Each of the parties to this Section 2(d) cancellation proceeding filed a motion for summary judgment. Respondent stipulated to petitioner’s priority, as well as to all of the essential DuPont factors except the first factor: the similarity or dissimilarity of the marks. The Board granted one of the motions, but which one? Are the marks YOU’RE AN IDIOT and YOU MUST BE AN IDIOT confusingly similar or not? R & R Games, Inc. v. TwoPointOh Games, Cancellation No. 92076580 (May 23, 2022) [not precedential].
The Board began by noting that the filing of cross-motions for summary judgment does not mean that there is no genuine dispute of material fact or that a trial is unnecessary. Each moving party bears the burden of proof on its own motion, and on each motion all doubts and inferences are resolved in favor of the non-movant.
Petitioner contended that the commercial impressions of the marks are identical and that any minor differences in punctuation and sentence structure are irrelevant. Both marks comprise a short declarative phrase that calls a game participant an IDIOT. Both marks are “implied conditionals” in which the “linking verbs” mean the same thing. Both marks begin with YOU and end with IDIOT, the word IDIOT being the dominant element. Petitioner further claimed that consumers are accustomed to encountering new product bearing substantially similar trademarks from the same source: e.g., game sequels and expansion packs.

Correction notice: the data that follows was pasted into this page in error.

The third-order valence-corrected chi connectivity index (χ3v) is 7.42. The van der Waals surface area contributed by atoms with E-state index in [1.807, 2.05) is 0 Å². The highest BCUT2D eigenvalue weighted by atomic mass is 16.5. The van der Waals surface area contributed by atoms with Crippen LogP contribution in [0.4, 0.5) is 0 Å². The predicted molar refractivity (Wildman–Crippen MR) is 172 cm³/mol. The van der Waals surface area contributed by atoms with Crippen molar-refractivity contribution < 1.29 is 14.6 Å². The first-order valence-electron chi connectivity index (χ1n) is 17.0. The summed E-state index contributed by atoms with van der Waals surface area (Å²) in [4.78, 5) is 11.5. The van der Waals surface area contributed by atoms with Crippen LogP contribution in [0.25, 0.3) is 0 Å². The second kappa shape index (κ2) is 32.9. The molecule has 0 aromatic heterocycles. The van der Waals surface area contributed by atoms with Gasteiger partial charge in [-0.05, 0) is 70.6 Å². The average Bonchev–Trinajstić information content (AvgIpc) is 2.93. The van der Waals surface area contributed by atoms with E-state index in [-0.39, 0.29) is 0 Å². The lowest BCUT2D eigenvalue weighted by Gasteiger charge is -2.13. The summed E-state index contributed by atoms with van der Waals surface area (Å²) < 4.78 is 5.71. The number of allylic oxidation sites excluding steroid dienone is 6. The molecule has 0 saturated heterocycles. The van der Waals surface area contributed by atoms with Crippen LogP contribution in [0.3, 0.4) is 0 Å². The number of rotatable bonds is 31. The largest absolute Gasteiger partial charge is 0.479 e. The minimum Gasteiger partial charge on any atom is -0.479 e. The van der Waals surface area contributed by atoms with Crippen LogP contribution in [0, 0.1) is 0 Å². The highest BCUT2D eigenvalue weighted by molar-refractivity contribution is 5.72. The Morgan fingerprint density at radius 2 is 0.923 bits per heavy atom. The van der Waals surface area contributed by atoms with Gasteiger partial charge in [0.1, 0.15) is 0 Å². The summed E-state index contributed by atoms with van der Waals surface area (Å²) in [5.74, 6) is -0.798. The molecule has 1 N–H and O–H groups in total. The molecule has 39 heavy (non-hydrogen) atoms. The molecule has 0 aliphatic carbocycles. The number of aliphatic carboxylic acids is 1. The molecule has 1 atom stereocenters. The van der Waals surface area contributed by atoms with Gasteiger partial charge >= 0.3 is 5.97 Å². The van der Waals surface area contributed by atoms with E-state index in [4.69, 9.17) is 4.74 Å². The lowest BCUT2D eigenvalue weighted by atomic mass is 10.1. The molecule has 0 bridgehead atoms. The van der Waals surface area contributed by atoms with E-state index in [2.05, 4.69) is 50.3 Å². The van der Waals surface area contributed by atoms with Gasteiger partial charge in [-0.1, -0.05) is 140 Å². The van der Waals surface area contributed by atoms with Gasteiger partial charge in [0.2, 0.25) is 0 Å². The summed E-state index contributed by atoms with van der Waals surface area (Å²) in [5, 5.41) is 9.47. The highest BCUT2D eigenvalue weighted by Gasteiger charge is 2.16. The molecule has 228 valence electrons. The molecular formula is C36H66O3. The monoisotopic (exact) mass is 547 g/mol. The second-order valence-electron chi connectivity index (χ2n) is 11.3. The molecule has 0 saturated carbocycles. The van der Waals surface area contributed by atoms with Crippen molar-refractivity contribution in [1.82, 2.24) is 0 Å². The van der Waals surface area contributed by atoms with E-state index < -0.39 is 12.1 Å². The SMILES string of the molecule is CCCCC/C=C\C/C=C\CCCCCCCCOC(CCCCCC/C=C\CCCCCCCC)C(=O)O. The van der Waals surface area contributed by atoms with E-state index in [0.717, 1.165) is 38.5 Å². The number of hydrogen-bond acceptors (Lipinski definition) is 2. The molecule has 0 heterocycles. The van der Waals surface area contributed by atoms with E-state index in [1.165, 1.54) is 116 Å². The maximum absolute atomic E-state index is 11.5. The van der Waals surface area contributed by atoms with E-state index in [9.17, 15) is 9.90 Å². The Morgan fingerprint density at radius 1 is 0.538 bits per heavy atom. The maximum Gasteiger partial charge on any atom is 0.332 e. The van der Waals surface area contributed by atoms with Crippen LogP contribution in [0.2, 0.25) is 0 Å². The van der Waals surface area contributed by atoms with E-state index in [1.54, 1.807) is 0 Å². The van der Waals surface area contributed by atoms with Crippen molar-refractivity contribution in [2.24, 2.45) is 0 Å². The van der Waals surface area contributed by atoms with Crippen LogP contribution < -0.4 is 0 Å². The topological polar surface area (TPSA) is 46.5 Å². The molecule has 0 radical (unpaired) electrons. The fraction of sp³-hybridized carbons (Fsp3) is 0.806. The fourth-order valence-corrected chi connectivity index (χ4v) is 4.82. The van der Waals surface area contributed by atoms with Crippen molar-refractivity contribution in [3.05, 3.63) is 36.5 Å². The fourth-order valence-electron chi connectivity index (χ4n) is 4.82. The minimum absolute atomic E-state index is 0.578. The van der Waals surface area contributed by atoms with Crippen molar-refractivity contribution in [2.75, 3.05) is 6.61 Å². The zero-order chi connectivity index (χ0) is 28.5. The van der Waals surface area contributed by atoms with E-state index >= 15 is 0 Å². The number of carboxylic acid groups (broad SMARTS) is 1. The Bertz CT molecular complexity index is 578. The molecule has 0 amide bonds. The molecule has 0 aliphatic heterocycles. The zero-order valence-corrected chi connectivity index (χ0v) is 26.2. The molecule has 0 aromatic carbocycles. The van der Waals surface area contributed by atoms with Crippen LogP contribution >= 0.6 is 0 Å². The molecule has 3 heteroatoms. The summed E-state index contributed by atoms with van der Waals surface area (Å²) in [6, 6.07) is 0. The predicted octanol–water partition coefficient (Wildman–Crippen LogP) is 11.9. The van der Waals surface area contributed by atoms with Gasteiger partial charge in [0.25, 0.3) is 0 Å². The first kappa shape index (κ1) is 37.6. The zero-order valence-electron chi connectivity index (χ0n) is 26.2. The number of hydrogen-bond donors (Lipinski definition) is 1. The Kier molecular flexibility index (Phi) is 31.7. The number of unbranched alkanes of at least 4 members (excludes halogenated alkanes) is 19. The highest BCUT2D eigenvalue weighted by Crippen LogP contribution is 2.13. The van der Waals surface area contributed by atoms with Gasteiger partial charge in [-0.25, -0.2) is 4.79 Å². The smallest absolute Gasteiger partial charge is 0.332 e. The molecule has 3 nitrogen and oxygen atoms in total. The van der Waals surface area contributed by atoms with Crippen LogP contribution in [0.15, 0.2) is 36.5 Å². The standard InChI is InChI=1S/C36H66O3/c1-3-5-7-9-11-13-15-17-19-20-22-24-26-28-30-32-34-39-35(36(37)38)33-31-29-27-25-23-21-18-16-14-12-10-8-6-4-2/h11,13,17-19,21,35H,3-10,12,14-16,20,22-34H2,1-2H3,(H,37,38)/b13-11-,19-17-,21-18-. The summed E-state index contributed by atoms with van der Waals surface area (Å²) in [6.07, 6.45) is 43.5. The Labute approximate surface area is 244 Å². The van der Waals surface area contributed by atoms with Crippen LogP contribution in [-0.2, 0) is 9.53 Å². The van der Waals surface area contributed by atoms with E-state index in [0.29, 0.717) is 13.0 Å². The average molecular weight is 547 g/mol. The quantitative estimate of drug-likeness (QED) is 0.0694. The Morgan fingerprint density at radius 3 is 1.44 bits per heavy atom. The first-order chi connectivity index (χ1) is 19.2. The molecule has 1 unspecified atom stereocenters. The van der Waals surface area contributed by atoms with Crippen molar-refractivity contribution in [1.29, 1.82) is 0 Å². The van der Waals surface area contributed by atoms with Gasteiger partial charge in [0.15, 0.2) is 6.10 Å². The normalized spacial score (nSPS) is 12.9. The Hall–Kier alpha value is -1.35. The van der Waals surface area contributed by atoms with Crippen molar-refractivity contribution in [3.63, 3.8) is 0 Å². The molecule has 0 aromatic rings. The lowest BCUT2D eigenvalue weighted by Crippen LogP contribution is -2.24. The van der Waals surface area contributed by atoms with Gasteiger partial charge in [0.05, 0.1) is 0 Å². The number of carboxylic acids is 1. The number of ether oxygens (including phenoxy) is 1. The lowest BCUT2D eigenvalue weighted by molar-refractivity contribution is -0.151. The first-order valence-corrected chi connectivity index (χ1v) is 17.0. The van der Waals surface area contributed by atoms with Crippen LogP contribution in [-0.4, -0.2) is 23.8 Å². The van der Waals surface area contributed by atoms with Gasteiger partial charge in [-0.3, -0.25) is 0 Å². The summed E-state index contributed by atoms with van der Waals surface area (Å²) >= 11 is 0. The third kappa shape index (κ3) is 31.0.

Respondent perceptively pointed out that both marks do not begin with the term YOU, argued that it is irrelevant whether certain elements in each of the marks mean the same thing, and asserted that Petitioner’s evidence regarding new product naming actually showed that identical marks were used.
The Board sided with the Petitioner:
Respondent’s mark YOU’RE AN IDIOT is extremely similar in appearance and sound to Petitioner’s mark YOU MUST BE AN IDIOT! as they end with the same distinctive AN IDIOT and begin with related wording. *** The term “MUST” in Petitioner’s mark merely indicates the absence of any doubt that the person on the receiving end of the message is “an idiot.”
Furthermore, noting that the focus of the Section 2(d) inquiry is on the recollection of the average purchaser who normally retains a general rather than a specific impression of marks, the Board found the marks to be “the same, or nearly so, in meaning and impression as they constitute essentially the same insult – telling a person, in this case a particular player in the game, that they are ‘foolish or stupid.'”
Finding no genuine dispute on the issue of likelihood of confusion, the Board entered judgment summarily in favor of petitioner.
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Text Copyright John L. Welch 2022.